MIDGE FLIES FISHING (Chironmids)
What are midge flies: Even though a relatively simplistic midge may not seem as sexy or interesting to a fly fisher as a giant hexagenia mayfly nymph or the epic activity of thousands of electric green emerging caddis, trout think midges are just fine! Midges are relatively small aquatic insects that can be found in just about any freshwater environment on the planet, and despite their diminutive size, the hundreds of species of these mosquito-like bugs compose a quite significant portion of a healthy trout’s diet. Midges, like caddis, undergo a complete metamorphosis, and experience a larva, pupa, and adult stage within a typical life cycle.
Identifying a Midge fly…
During the larval stage, and similar to caddis, midges look like tiny, segmented worms. Midge larvae display a slightly transparent body and often show furry-looking gills and they are often topped on one end with a pair of wiggly-looking “prolegs.” These tiny creatures really do not grow very large; the largest specimens rarely measure more than one full inch in length. Midges are colorful in both the larva and pupa stages. Common coloration for midge larvae is tan, white, cream, yellow, blood red, and olive green. Midge larvae are most often observed swimming about the weeds and rocks of their lake or river environments and generally don’t stray too far from areas offering potential shelter and safety from hungry predators.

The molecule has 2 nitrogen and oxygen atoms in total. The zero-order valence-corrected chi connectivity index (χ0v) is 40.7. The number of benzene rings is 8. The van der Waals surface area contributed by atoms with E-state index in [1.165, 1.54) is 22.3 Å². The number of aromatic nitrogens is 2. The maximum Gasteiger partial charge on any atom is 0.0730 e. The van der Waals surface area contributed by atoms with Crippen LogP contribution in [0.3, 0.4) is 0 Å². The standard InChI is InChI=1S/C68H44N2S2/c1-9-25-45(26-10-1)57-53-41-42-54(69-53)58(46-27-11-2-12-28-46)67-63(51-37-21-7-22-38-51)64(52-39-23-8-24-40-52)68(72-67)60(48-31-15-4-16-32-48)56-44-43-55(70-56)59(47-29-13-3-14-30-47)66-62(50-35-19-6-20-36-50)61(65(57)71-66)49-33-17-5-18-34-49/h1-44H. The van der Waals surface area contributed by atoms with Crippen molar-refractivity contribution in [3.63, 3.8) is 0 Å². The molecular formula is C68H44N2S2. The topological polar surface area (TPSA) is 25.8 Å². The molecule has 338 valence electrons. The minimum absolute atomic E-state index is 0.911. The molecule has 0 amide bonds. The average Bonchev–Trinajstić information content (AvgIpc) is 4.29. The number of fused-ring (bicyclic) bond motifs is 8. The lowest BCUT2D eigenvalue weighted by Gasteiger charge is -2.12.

Unlike caddis pupae, midges in the pupa life stage, continue to move about and are quite accomplished swimmers. Midge pupae tend to become a bit shorter and stouter than when they were in their longer, skinnier larval stage. When these insects near the end of their pupa stage, dark wing pads develop, and when these brightly colored (yellow, green, white, red, orange, or black) midge pupae are finally ready to emerge as winged adults, they shimmy out of their shucks and swim to the water’s surface film to hatch.
Adult midges closely resemble the common mosquito and are noted for their long, supportive legs, which allow them to remain high on the surface film just after hatching from their pupa stage. These bugs continue to display a wide range of colors that do not deviate too much from the tans, blacks, greens, yellows, and reds of their earlier life stages.
Because of the wide and prolific distribution of midges in freshwater environments, there’s no reasonable excuse for a serious fly fisher to go without a good selection of midge patterns in all stages of their common life cycle. Probably the most popular adult midge fly pattern is the Griffith’s Gnat, and at the very least, a good fly angler will have stocked her box with a selection of these small trout morsels.
Although midges occur on numerous types of trout streams, they are commonly found in spring creeks. When trout are “midging” on the surface of the water, they are commonly doing this in or near the scum lines that form in the slower waters found in a stream. Whether this occurs on a true spring creek or the spring creek like slower water of a larger river, a subtle presentation of your midge pattern is a must. A long light leader is very important and so is the right fly rod for the job. Leland recommends two fly rods for spring creek midge fishing below: